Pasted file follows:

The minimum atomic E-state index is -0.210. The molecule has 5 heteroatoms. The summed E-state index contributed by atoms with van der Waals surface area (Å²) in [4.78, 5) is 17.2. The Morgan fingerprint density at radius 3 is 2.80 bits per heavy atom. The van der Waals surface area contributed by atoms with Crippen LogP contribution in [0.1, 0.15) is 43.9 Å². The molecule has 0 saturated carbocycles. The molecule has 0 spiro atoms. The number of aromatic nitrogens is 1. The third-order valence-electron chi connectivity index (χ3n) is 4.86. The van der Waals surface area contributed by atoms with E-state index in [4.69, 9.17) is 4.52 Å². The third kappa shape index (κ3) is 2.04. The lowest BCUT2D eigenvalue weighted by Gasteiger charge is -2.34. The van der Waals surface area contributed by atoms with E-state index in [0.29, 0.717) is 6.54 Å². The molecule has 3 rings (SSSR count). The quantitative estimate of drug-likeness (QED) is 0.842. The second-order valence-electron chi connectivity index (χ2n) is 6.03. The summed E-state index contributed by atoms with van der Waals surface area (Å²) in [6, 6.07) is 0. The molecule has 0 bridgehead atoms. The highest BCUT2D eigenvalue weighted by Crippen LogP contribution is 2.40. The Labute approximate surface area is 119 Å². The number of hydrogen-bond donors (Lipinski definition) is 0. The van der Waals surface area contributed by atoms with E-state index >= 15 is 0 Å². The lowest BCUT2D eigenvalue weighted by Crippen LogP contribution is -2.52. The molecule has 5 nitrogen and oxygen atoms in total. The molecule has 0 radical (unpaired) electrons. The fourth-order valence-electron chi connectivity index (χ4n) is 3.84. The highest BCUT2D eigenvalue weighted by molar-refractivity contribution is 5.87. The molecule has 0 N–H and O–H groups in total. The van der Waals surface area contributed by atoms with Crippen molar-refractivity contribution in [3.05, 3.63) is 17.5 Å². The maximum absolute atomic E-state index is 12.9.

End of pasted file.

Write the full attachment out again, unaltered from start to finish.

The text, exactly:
The minimum atomic E-state index is -0.210. The molecule has 5 heteroatoms. The summed E-state index contributed by atoms with van der Waals surface area (Å²) in [4.78, 5) is 17.2. The Morgan fingerprint density at radius 3 is 2.80 bits per heavy atom. The van der Waals surface area contributed by atoms with Crippen LogP contribution in [0.1, 0.15) is 43.9 Å². The molecule has 0 saturated carbocycles. The molecule has 0 spiro atoms. The number of aromatic nitrogens is 1. The third-order valence-electron chi connectivity index (χ3n) is 4.86. The van der Waals surface area contributed by atoms with E-state index in [4.69, 9.17) is 4.52 Å². The third kappa shape index (κ3) is 2.04. The lowest BCUT2D eigenvalue weighted by Gasteiger charge is -2.34. The van der Waals surface area contributed by atoms with E-state index in [0.29, 0.717) is 6.54 Å². The molecule has 3 rings (SSSR count). The quantitative estimate of drug-likeness (QED) is 0.842. The second-order valence-electron chi connectivity index (χ2n) is 6.03. The summed E-state index contributed by atoms with van der Waals surface area (Å²) in [6, 6.07) is 0. The molecule has 0 bridgehead atoms. The highest BCUT2D eigenvalue weighted by Crippen LogP contribution is 2.40. The Labute approximate surface area is 119 Å². The number of hydrogen-bond donors (Lipinski definition) is 0. The van der Waals surface area contributed by atoms with E-state index >= 15 is 0 Å². The lowest BCUT2D eigenvalue weighted by Crippen LogP contribution is -2.52. The molecule has 5 nitrogen and oxygen atoms in total. The molecule has 0 radical (unpaired) electrons. The fourth-order valence-electron chi connectivity index (χ4n) is 3.84. The highest BCUT2D eigenvalue weighted by molar-refractivity contribution is 5.87. The molecule has 0 N–H and O–H groups in total. The van der Waals surface area contributed by atoms with Crippen molar-refractivity contribution in [3.05, 3.63) is 17.5 Å². The maximum absolute atomic E-state index is 12.9.